“Are we not ” supposed ” to know whether Batman has suddenly become psychic, or whether he was having a dream within a dream?”

            Here’s the scene:
            -Bruce falls asleep at his computer desk.
            -Bruce wakes up in the KNIGHTMARE
            -blah blah Superman captures him and “kills” him-
            -Bruce awakens in front of his computer to The Flash giving him a message/warning about the future-PAPERS ARE BLOWING AROUND EVERYWHERE (from the time portal-thing)
            -Flash disappears, Bruce wakes up AGAIN
            -When he awakes, confused-what do WE see?
            -WE SEE PAPERS BLOWING AROUND IN THE BACKGROUND.

            THERE’S YOUR ANSWER. PAY ATTENTION NEXT TIME.

          • Triple M

            BvS was not a David Lynch movie. It was a mess.

            Yes Batman falls asleep, and has a dream, where he sees things that would seem to be premonitions, since we all know parademons are coming in Justice League. But Batman isn’t psychic, so how does that work?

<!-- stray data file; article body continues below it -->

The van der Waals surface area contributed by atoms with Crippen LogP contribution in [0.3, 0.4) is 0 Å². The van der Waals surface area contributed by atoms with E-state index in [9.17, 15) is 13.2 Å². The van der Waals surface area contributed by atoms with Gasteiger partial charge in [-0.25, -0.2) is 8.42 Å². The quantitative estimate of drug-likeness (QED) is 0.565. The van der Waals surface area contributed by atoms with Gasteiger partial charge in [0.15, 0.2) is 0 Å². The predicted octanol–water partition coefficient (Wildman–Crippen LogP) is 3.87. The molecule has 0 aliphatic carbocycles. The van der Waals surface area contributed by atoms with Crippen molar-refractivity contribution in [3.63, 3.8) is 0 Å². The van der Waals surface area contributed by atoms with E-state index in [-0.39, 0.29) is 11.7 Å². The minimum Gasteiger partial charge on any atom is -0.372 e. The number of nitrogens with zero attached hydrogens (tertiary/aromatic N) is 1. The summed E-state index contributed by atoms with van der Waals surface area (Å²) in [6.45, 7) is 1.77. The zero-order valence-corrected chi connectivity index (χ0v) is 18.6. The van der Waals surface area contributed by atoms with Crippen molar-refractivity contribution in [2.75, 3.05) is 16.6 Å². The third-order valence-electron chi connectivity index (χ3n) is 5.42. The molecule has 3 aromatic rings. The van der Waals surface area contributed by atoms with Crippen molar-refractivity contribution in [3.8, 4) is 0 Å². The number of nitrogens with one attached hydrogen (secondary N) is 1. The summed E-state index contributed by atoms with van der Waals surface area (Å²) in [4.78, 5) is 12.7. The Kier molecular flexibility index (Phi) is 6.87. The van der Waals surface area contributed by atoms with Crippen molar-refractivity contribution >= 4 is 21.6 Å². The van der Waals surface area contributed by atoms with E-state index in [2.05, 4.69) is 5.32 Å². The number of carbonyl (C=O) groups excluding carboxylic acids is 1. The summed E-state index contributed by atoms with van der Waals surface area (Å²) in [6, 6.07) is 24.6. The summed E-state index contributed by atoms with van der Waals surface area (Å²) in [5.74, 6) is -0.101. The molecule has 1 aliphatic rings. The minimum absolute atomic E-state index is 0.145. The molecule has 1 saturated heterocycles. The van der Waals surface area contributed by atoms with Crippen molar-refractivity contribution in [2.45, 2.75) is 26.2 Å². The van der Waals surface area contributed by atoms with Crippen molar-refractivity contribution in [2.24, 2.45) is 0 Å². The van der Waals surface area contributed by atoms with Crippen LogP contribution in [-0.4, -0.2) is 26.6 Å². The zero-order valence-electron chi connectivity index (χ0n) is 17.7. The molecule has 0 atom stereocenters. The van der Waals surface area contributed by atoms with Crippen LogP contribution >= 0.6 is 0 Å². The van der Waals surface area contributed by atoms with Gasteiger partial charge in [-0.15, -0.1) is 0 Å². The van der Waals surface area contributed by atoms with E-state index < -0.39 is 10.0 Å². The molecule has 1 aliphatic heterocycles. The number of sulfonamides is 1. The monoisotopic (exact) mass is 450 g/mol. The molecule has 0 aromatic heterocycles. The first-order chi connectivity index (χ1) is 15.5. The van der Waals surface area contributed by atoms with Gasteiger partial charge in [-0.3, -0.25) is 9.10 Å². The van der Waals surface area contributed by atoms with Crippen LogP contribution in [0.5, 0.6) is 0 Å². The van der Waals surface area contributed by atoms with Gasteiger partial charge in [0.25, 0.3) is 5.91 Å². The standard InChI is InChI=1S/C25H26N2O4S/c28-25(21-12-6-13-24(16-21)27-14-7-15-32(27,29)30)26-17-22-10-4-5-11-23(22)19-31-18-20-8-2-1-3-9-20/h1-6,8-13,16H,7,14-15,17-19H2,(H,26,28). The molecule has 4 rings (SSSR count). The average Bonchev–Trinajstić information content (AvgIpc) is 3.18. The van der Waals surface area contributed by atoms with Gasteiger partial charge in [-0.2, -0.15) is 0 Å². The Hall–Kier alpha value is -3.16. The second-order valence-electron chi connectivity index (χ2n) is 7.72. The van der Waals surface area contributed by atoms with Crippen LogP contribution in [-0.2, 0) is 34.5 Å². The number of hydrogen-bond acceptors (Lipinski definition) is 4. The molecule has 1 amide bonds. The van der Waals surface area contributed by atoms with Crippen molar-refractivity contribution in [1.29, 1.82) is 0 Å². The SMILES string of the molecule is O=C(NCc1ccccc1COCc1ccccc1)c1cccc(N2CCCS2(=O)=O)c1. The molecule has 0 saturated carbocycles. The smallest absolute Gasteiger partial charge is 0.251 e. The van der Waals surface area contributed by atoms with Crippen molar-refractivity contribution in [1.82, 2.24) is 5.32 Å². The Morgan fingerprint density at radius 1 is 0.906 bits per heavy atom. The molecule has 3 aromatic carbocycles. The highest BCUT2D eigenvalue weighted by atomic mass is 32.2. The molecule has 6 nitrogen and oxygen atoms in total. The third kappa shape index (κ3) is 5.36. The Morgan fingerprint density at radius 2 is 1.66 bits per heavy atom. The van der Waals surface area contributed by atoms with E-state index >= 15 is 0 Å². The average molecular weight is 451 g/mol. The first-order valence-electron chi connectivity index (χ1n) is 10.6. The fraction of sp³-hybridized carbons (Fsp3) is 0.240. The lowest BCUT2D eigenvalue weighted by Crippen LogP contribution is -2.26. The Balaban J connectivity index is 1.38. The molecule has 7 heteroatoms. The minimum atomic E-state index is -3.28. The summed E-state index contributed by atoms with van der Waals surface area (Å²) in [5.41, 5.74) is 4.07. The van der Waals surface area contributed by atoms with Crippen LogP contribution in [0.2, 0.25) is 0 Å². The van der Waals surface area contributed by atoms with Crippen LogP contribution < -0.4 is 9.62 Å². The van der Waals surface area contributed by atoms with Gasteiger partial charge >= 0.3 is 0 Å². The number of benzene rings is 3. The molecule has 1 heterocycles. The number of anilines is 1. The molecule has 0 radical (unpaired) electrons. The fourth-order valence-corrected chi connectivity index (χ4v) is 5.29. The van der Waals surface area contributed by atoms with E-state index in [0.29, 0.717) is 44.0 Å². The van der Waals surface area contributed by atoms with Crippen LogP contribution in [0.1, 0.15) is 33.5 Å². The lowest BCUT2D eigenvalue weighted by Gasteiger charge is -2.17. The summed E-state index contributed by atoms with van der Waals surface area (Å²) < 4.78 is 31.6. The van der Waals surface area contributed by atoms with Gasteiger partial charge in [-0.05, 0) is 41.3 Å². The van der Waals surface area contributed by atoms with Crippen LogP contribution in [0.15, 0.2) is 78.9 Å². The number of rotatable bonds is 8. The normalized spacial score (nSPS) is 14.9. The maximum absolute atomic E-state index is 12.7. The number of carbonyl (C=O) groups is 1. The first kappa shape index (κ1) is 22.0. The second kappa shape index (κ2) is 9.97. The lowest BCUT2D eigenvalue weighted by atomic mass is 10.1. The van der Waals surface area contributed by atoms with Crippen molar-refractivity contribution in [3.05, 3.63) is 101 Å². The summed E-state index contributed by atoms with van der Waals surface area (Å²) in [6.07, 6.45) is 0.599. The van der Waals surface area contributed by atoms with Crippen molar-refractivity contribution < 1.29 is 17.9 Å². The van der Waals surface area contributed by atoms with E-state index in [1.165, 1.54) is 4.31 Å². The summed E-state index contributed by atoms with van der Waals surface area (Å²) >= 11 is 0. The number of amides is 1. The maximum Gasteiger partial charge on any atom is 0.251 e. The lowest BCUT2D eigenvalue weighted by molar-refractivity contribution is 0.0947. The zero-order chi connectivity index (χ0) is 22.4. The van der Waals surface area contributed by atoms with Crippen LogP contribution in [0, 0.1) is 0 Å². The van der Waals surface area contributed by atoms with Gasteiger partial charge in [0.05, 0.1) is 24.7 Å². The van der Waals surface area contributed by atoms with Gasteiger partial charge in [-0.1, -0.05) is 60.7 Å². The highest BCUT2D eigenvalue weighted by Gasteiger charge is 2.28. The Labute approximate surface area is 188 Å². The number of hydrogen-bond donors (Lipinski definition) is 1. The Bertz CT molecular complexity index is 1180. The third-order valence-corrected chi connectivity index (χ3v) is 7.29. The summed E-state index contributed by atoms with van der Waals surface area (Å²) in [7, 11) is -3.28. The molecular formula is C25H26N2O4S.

Then he wakes up, and sees the Flash, except he wasn’t awake he was still dreaming. So was the Flash actually there or was Batman dreaming again?

            Makes zero sense.

            Twin Peaks was filled with imagery and story lines that weren’t supposed to make that sort of sense, right from the very start. That was the sort of film it was ( or tv show ) . BvS wasn’t . Besides, any character in Twin Peaks could’ve been psychic, absolutely anything would’ve fit into that show. In this case Batman is firmly established and having future visions is not something he does…ever.

            So… no.
            Nothing like a David Lynch movie at all.
            Nice try though.

          • w0undedmagic

            Yea, you COMPLETELY missed the point. Not surprising. I never said BvS was “like” a David Lynch film. Again, not surprised it went over your head. Not worth trying to explain again. Enjoy the new Kevin Hart movie!

          • Triple M

            You never said much of anything at all in fact